Mango Markets, DeFi Debacle

Mango Markets investors lose $100M in latest DeFi debacle

In yet another DeFi exploit attack, a hacker has helped themselves to US$100 million worth of tokens from the Mango Markets platform. This latest massive theft, resulting from deliberate manipulation of price mechanisms, again raises questions about the viability of DeFi (or “decentralized finance”) among serious investors, and over what action could be taken to recover funds.

Mango Markets lives on the Solana blockchain, which unfortunately was not experiencing one of its frequent downtimes at the time of the hack. The attack reportedly stemmed from a complicated manipulation of one of Mango’s price oracles (an external data source trusted to provide market information). This set off a chain reaction on other trading and pricing mechanisms that resulted in the hacker “borrowing,” and then withdrawing, amounts in BTC (sollet), USDT, SOL, mSOL and USDC from the Mango Protocol.

Mango then froze all transaction on the network to prevent further losses. The platform had only a total US$190 million in deposits available, meaning over half that amount was lost. “This incident has effectively resulted in a total draining of all equity available,” operators said, warning that funds may not be recoverable.

They clarified that fault did not lie with the oracle providers, and that oracle price reporting worked as it should have. The incident began when two accounts funded with USDC took an unusually large position in MNGO-PERP, causing a ripple effect on prices on other exchanges.

The situation took a bizarre turn a few hours later, when the hacker reportedly popped up on a Realms message board with a proposal to return mSOL, SOL and MNGO tokens—supplemented by funds from Mango’s treasury and insurance fund—to make any debtors whole. Another condition was that voting token holders “will not pursue any criminal investigations or freezing of funds once the tokens are sent back.”

According to one researcher, the hacker then used 32 million tokens to vote on the proposal, voting Yes. 67 million more Yes votes would be required over the next two days to pass the proposal.

Mango Markets operators appeared to confirm this claim by posting “The parties involved with this incident have communicated on the Mango DAO indicating a willingness to negotiate.”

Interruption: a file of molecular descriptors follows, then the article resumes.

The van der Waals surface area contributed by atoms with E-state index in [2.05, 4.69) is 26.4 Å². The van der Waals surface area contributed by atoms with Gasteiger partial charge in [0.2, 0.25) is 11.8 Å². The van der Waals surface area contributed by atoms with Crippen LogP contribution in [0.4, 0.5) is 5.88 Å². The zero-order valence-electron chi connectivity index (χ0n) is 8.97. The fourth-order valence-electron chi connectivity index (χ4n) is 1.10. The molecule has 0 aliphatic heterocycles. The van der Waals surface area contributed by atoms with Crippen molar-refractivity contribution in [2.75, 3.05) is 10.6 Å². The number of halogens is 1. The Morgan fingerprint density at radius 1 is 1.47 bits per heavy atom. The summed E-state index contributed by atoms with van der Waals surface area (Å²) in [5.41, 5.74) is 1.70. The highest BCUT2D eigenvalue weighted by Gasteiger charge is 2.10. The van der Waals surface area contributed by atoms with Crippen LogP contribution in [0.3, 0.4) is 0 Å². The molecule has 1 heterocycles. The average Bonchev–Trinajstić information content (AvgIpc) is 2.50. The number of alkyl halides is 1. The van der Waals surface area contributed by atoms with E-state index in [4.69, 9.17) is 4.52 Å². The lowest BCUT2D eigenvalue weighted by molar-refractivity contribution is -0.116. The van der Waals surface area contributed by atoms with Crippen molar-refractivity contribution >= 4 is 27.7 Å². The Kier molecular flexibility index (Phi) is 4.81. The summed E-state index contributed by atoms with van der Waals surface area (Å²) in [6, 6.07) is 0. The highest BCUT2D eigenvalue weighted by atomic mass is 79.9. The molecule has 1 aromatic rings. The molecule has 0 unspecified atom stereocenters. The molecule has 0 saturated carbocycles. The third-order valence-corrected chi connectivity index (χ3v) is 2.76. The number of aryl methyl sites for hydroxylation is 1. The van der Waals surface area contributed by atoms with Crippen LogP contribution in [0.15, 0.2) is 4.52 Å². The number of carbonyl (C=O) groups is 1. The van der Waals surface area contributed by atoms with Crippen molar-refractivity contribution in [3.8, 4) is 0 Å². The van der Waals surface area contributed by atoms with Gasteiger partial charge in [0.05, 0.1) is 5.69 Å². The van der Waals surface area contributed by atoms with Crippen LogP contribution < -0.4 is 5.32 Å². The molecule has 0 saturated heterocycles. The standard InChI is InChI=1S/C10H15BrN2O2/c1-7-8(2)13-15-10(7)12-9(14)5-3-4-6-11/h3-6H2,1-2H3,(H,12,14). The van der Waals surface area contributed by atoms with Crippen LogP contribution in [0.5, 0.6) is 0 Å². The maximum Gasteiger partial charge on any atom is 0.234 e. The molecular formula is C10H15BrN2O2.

This ought to raise eyebrows at the nature of stake voting systems, particularly in proof-of-stake (PoS) blockchain protocols. It is far more difficult to track ownership and/or control of voting shares in a PoS system. Whether the proposal succeeds or not or could be legally binding or not (most likely not on the latter) the situation is a basic demonstration of how staking votes can be manipulated.

Proof-of-work (PoW) transaction verification systems such as Bitcoin‘s offer far more security, since they require large and visible physical hardware facilities whose owners can be identified.

The Bitcoin Association for BSV, which is the guardian of the BSV protocol, has released new mining software that would allow stolen assets themselves to be frozen. The Blacklist Manager would broadcast a message to transaction processors (miners) alerting them to target the UTXOs in question. Action would only be taken in the event of a digitally-notarized court order.

Along with Blacklist Manager, the Notary Toolset will be a means to quickly translate a court order into a machine-readable format, which can then be transmitted to the transaction processor network.

While coin/UTXO “blacklisting” has long been controversial in Bitcoin and the wider blockchain industry, users are also weary of existing at the mercy of bad actors who always seem able to find loopholes in contract code, services, or other mechanisms to make off with their money. The Mango Markets hack, and subsequent negotiation “offer” from the attacker, is one example of this.

Blockchain’s old “not your keys, not your coins” cliche dies a little more each time an incident like this occurs, as trading systems become more complex—and hackers find new avenues to exploit, not in blockchain protocols themselves, but the popular third-party services that run on them.

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